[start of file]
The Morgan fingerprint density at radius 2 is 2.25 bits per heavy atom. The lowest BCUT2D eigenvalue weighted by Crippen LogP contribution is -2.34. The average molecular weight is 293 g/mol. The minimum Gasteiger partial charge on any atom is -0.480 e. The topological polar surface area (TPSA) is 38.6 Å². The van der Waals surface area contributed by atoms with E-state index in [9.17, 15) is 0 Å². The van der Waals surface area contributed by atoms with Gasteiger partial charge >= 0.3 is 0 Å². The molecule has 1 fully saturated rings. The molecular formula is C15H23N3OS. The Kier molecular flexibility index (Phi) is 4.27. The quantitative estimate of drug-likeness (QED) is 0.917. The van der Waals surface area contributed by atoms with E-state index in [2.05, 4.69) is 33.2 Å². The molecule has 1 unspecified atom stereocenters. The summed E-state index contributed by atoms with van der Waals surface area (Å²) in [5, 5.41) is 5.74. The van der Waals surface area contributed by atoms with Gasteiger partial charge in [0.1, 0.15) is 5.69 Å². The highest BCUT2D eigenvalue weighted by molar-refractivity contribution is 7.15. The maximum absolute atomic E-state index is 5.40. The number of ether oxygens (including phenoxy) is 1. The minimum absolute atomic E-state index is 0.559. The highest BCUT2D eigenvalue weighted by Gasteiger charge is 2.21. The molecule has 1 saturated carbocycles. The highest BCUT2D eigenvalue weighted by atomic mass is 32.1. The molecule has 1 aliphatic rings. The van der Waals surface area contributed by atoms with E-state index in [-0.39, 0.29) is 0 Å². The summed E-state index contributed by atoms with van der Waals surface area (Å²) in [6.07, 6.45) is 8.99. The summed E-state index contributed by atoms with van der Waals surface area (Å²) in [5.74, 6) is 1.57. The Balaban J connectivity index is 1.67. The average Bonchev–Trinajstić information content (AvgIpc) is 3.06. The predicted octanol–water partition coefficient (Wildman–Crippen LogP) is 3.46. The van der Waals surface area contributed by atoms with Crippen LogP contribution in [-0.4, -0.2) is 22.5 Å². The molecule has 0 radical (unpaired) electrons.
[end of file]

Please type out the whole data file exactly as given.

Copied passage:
The Morgan fingerprint density at radius 2 is 2.25 bits per heavy atom. The lowest BCUT2D eigenvalue weighted by Crippen LogP contribution is -2.34. The average molecular weight is 293 g/mol. The minimum Gasteiger partial charge on any atom is -0.480 e. The topological polar surface area (TPSA) is 38.6 Å². The van der Waals surface area contributed by atoms with E-state index in [9.17, 15) is 0 Å². The van der Waals surface area contributed by atoms with Gasteiger partial charge >= 0.3 is 0 Å². The molecule has 1 fully saturated rings. The molecular formula is C15H23N3OS. The Kier molecular flexibility index (Phi) is 4.27. The quantitative estimate of drug-likeness (QED) is 0.917. The van der Waals surface area contributed by atoms with E-state index in [2.05, 4.69) is 33.2 Å². The molecule has 1 unspecified atom stereocenters. The summed E-state index contributed by atoms with van der Waals surface area (Å²) in [5, 5.41) is 5.74. The van der Waals surface area contributed by atoms with Gasteiger partial charge in [0.1, 0.15) is 5.69 Å². The highest BCUT2D eigenvalue weighted by molar-refractivity contribution is 7.15. The maximum absolute atomic E-state index is 5.40. The number of ether oxygens (including phenoxy) is 1. The minimum absolute atomic E-state index is 0.559. The highest BCUT2D eigenvalue weighted by Gasteiger charge is 2.21. The molecule has 1 saturated carbocycles. The highest BCUT2D eigenvalue weighted by atomic mass is 32.1. The molecule has 1 aliphatic rings. The van der Waals surface area contributed by atoms with E-state index in [-0.39, 0.29) is 0 Å². The summed E-state index contributed by atoms with van der Waals surface area (Å²) in [6.07, 6.45) is 8.99. The summed E-state index contributed by atoms with van der Waals surface area (Å²) in [5.74, 6) is 1.57. The Balaban J connectivity index is 1.67. The average Bonchev–Trinajstić information content (AvgIpc) is 3.06. The predicted octanol–water partition coefficient (Wildman–Crippen LogP) is 3.46. The van der Waals surface area contributed by atoms with Crippen LogP contribution in [-0.4, -0.2) is 22.5 Å². The molecule has 0 radical (unpaired) electrons.